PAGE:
March 2013 Change from "First to Invent" to "First to File" Patent System Requires Strategic Action Now for R&D-Driven Companies
ANN ARBOR – The change from the 220-year-old “first-to-invent” system to a first-to-file system, one of the last provisions of the Patent Reform Act (America Invents Act) of 2011 to be implemented, goes into effect March 16, 2013 and puts the United States Patent and Trademark Office (USPTO) in conformity with patent systems around the globe. While patent practitioners have been studying the changes that will occur as a result of this patent reform provision for some time, attorney Mike Gzybowski of Brinks Gilson & Lione, one of the nation’s largest intellectual property law firms, says the time is now – not after March 16th, for companies to become familiar with how the changes will impact the lifeblood of their businesses: R&D, intellectual property rights and strategies.
“The first-to-file system will only apply to applications that have an effective filing date of March 16, 2013 or later. R&D intensive companies large and small should consider preparing and filing patent applications before March 16th on any new technologies or inventions currently in development before the first-to-file provision takes effect,” urges Gzybowski, who favors the move to a first-to-file but does see business advantages under the current system.
Gzybowski notes the soon to be gone “first-to-invent” system allows the USPTO to go to great lengths via costly interference procedures borne by the dueling claimants to ensure the actual first inventors receive the right to be granted patents for their inventions when disputes arise.
“That’s why the first-to-invent system is said to favor large companies over small inventors. From 2004 to 2011, more than 3 million patent applications were filed and of those, only one individual inventor was successful in winning an interference procedure. Small inventors rarely have the money to exchange in a patent battle,” explains Gzybowski.
With the current first-to-invent system, the first inventor of an invention can be reasonably confident as to his/her priority in time over a later inventor as long as uninterrupted due diligence can be established from the date of conception of the invention until either a patent application is filed or the invention is reduced to practice.
“Under the first-to-invent system, the first applicant to file for an invention wins over the second inventor to file unless it can be shown that the first applicant derived the invention from the second applicant. One day can literally make a difference in obtaining or losing rights to an invention,” explains Gzybowski. “That’s why this significant move to a first-to-file system merits review now for companies who stand to benefit more in certain circumstances under first-to-invent.”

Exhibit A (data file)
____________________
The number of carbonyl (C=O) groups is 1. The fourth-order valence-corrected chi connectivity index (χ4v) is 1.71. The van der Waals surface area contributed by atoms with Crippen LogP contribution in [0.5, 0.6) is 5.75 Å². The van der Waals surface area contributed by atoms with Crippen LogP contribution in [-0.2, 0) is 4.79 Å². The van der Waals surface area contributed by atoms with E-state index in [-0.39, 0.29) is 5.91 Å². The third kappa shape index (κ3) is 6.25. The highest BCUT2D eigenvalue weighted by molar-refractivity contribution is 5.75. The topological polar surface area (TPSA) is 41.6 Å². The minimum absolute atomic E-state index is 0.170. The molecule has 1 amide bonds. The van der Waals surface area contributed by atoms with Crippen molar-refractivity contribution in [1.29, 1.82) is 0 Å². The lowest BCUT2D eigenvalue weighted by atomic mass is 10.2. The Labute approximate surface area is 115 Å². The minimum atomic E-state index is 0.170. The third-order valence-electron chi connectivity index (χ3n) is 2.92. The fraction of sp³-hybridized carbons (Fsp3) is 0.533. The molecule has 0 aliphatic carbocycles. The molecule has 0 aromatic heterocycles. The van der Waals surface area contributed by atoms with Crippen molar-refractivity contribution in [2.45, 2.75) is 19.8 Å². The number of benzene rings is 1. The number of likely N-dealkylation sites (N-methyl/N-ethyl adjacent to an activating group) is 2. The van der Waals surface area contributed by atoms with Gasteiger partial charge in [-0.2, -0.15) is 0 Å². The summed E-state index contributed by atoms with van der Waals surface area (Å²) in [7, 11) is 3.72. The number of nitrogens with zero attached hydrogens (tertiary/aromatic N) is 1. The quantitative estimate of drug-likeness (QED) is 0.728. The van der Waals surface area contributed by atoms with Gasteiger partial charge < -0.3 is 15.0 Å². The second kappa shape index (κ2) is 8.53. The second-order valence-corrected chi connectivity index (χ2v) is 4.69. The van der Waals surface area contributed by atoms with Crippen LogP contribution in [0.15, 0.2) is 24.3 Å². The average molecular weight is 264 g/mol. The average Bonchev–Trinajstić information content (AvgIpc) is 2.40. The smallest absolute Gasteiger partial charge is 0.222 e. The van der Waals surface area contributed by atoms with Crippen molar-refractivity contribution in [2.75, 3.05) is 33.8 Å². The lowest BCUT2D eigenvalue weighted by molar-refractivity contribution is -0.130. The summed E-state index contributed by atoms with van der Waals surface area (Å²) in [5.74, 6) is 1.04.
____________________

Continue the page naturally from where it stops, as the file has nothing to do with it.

In addition to preparing and filing patent applications on new technologies and inventions currently in development, Gzybowski says companies should consider revamping their invention review and patent decision-making procedures to accelerate the preparation and filing of patents or provisional patent applications on inventions that merit protection.
“It is not uncommon for companies or company personnel to take excessive time to prove and sometimes over-test new technologies and then procrastinate when it comes to the process of drafting invention disclosures and working with patent counsel to draft and file patent applications. The urgency dictated by the March 16th deadline requires a dramatic change from this approach over the next few months to maximize patent protection opportunities,” concludes Gzybowski.
Brinks Gilson & Lione
Brinks has more than 140 attorneys, scientific advisors and patent agents who specialize in intellectual property, making it one of the largest intellectual property law firms in the U.S. Clients around the world use Brinks to help them identify, protect, manage and enforce their intellectual property. Brinks lawyers provide expertise in all aspects of patent, trademark, unfair competition, trade secret and copyright law. The Brinks team includes lawyers with bachelors and advanced degrees in all fields of technology and science. Brinks has offices in Ann Arbor, Chicago, Washington, D.C., Research Triangle Park, Salt Lake City and Indianapolis. More information is available at www.brinksgilson.com.